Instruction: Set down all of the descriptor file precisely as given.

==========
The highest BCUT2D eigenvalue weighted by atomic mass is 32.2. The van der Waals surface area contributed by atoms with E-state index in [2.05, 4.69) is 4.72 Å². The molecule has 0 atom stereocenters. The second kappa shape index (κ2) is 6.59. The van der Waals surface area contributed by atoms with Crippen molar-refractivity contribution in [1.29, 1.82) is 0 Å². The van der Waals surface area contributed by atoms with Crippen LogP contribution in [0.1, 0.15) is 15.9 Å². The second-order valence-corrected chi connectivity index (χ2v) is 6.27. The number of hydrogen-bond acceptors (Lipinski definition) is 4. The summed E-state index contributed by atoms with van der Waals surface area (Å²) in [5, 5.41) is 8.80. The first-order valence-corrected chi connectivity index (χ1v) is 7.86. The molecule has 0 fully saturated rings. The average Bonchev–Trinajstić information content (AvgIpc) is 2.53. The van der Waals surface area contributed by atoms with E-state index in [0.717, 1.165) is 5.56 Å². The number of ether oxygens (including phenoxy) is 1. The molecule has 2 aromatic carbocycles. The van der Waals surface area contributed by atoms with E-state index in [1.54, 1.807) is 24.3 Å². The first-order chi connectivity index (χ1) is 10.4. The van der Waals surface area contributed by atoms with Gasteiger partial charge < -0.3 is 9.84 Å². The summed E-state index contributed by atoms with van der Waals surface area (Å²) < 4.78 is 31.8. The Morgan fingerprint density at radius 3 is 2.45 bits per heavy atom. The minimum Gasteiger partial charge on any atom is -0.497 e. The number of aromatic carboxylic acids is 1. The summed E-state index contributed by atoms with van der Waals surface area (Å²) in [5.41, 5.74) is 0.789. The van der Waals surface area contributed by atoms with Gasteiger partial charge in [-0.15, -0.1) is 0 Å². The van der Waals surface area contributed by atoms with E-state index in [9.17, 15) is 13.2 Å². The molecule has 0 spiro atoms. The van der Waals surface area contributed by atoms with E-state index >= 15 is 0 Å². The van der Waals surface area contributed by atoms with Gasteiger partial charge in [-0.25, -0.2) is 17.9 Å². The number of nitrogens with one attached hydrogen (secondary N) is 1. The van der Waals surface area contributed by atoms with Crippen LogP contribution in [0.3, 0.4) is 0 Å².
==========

The highest BCUT2D eigenvalue weighted by atomic mass is 32.2. The van der Waals surface area contributed by atoms with E-state index in [2.05, 4.69) is 4.72 Å². The molecule has 0 atom stereocenters. The second kappa shape index (κ2) is 6.59. The van der Waals surface area contributed by atoms with Crippen molar-refractivity contribution in [1.29, 1.82) is 0 Å². The van der Waals surface area contributed by atoms with Crippen LogP contribution in [0.1, 0.15) is 15.9 Å². The second-order valence-corrected chi connectivity index (χ2v) is 6.27. The number of hydrogen-bond acceptors (Lipinski definition) is 4. The summed E-state index contributed by atoms with van der Waals surface area (Å²) in [5, 5.41) is 8.80. The first-order valence-corrected chi connectivity index (χ1v) is 7.86. The molecule has 0 fully saturated rings. The average Bonchev–Trinajstić information content (AvgIpc) is 2.53. The van der Waals surface area contributed by atoms with E-state index in [0.717, 1.165) is 5.56 Å². The number of ether oxygens (including phenoxy) is 1. The molecule has 2 aromatic carbocycles. The van der Waals surface area contributed by atoms with E-state index in [1.54, 1.807) is 24.3 Å². The first-order chi connectivity index (χ1) is 10.4. The van der Waals surface area contributed by atoms with Gasteiger partial charge < -0.3 is 9.84 Å². The summed E-state index contributed by atoms with van der Waals surface area (Å²) < 4.78 is 31.8. The Morgan fingerprint density at radius 3 is 2.45 bits per heavy atom. The minimum Gasteiger partial charge on any atom is -0.497 e. The number of aromatic carboxylic acids is 1. The summed E-state index contributed by atoms with van der Waals surface area (Å²) in [5.41, 5.74) is 0.789. The van der Waals surface area contributed by atoms with Gasteiger partial charge in [-0.15, -0.1) is 0 Å². The van der Waals surface area contributed by atoms with E-state index in [9.17, 15) is 13.2 Å². The molecule has 0 spiro atoms. The van der Waals surface area contributed by atoms with E-state index >= 15 is 0 Å². The van der Waals surface area contributed by atoms with Gasteiger partial charge in [-0.25, -0.2) is 17.9 Å². The number of nitrogens with one attached hydrogen (secondary N) is 1. The van der Waals surface area contributed by atoms with Crippen LogP contribution in [0.3, 0.4) is 0 Å².